Gruesome ‘wedding gifts’ keep male spiders from being eaten

M.Krumbholz/Wikimedia Commons

Gruesome ‘wedding gifts’ keep male spiders from being eaten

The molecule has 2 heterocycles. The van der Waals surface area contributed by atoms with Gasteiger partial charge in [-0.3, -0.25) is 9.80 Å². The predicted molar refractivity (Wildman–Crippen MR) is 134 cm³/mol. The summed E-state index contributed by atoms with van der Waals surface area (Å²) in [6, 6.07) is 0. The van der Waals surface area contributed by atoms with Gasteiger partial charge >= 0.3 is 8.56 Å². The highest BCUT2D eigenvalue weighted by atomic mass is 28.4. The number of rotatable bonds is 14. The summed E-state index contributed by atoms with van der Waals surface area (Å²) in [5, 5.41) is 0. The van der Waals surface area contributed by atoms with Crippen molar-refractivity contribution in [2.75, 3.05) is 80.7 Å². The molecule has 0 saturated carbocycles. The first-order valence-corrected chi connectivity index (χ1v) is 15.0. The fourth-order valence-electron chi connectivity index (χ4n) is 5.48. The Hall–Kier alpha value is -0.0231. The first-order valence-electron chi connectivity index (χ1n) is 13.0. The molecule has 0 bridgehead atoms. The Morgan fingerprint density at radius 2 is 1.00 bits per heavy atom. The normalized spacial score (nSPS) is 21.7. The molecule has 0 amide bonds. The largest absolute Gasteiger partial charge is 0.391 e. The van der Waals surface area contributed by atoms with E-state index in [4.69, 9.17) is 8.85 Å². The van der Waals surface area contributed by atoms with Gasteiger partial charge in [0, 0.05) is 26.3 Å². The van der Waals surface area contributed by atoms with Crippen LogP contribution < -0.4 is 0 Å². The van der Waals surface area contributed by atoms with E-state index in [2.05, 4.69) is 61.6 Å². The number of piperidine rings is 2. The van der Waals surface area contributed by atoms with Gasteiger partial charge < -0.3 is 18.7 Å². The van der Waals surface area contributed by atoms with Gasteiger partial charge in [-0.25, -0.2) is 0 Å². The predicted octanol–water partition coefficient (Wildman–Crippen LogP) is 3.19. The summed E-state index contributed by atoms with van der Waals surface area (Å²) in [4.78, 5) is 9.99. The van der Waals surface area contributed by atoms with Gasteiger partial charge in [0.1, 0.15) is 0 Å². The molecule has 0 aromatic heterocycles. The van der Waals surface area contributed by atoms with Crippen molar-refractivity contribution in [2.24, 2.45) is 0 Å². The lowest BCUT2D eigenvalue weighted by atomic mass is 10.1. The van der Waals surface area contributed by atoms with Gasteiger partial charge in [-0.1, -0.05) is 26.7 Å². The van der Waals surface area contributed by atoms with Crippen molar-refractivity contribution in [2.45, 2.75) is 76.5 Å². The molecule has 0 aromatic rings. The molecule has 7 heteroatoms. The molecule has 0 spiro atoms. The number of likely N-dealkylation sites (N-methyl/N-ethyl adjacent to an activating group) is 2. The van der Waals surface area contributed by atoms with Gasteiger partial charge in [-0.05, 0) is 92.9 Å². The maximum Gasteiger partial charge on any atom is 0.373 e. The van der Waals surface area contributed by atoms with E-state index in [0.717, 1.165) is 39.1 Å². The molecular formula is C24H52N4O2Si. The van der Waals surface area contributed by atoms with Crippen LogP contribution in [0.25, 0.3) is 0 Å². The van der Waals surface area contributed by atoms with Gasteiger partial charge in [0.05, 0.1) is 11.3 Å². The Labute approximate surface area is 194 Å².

Finding a gift for one’s spouse can be stressful, but at least if you screw it up your significant other won’t eat you. Things aren’t so easy for nursery web spiders (Pisaura mirabilis). Males that attempt to court females without bringing a present—typically a dead fly (as seen above)—are roughly six times more likely to end up as lunch themselves, according to a study published today in Biology Letters. Scientists first saw the practice of “nuptial gifts” among nursery web spiders at least 6 decades ago, but the motivations behind the behavior are still not clear. Sexual cannibalism is extremely common among spider species, but nuptial gifts are rare, and whereas some species bring presents to increase the chances of survival of their potential offspring, P. mirabilis males appear to use their gifts to placate and distract mates. Only one male spider that courted with a gift was eaten in this study, and that actually happened after the mating had occurred. Meanwhile, 15 males that didn’t court with nuptial gifts were eaten before they could mate. And whereas the gifts may be food-related, the cannibalism likely isn’t—starving females weren’t any more likely than full ones to make a meal out of their mate.